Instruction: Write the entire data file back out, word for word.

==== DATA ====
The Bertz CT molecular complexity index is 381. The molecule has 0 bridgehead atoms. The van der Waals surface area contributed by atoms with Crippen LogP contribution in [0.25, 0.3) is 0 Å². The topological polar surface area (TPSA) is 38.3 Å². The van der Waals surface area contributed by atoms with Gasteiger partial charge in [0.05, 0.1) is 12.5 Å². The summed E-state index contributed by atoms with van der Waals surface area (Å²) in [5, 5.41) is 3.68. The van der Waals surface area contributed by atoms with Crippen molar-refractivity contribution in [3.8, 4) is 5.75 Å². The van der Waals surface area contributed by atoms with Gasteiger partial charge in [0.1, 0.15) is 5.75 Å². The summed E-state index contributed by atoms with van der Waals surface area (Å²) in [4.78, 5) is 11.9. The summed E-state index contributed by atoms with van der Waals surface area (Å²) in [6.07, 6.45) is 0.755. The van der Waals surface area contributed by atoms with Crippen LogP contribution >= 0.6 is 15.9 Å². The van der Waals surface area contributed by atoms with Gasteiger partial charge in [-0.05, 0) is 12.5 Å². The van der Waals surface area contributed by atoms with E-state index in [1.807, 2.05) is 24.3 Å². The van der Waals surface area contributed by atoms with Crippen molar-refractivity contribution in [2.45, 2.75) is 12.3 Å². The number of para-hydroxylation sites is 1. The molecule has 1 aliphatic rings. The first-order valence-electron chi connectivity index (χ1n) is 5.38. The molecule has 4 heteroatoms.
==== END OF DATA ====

The Bertz CT molecular complexity index is 381. The molecule has 0 bridgehead atoms. The van der Waals surface area contributed by atoms with Crippen LogP contribution in [0.25, 0.3) is 0 Å². The topological polar surface area (TPSA) is 38.3 Å². The van der Waals surface area contributed by atoms with Gasteiger partial charge in [0.05, 0.1) is 12.5 Å². The summed E-state index contributed by atoms with van der Waals surface area (Å²) in [5, 5.41) is 3.68. The van der Waals surface area contributed by atoms with Crippen molar-refractivity contribution in [3.8, 4) is 5.75 Å². The van der Waals surface area contributed by atoms with Gasteiger partial charge in [0.1, 0.15) is 5.75 Å². The summed E-state index contributed by atoms with van der Waals surface area (Å²) in [4.78, 5) is 11.9. The summed E-state index contributed by atoms with van der Waals surface area (Å²) in [6.07, 6.45) is 0.755. The van der Waals surface area contributed by atoms with Crippen LogP contribution >= 0.6 is 15.9 Å². The van der Waals surface area contributed by atoms with Gasteiger partial charge in [-0.05, 0) is 12.5 Å². The van der Waals surface area contributed by atoms with E-state index in [1.807, 2.05) is 24.3 Å². The van der Waals surface area contributed by atoms with Crippen molar-refractivity contribution in [2.45, 2.75) is 12.3 Å². The number of para-hydroxylation sites is 1. The molecule has 1 aliphatic rings. The first-order valence-electron chi connectivity index (χ1n) is 5.38. The molecule has 4 heteroatoms.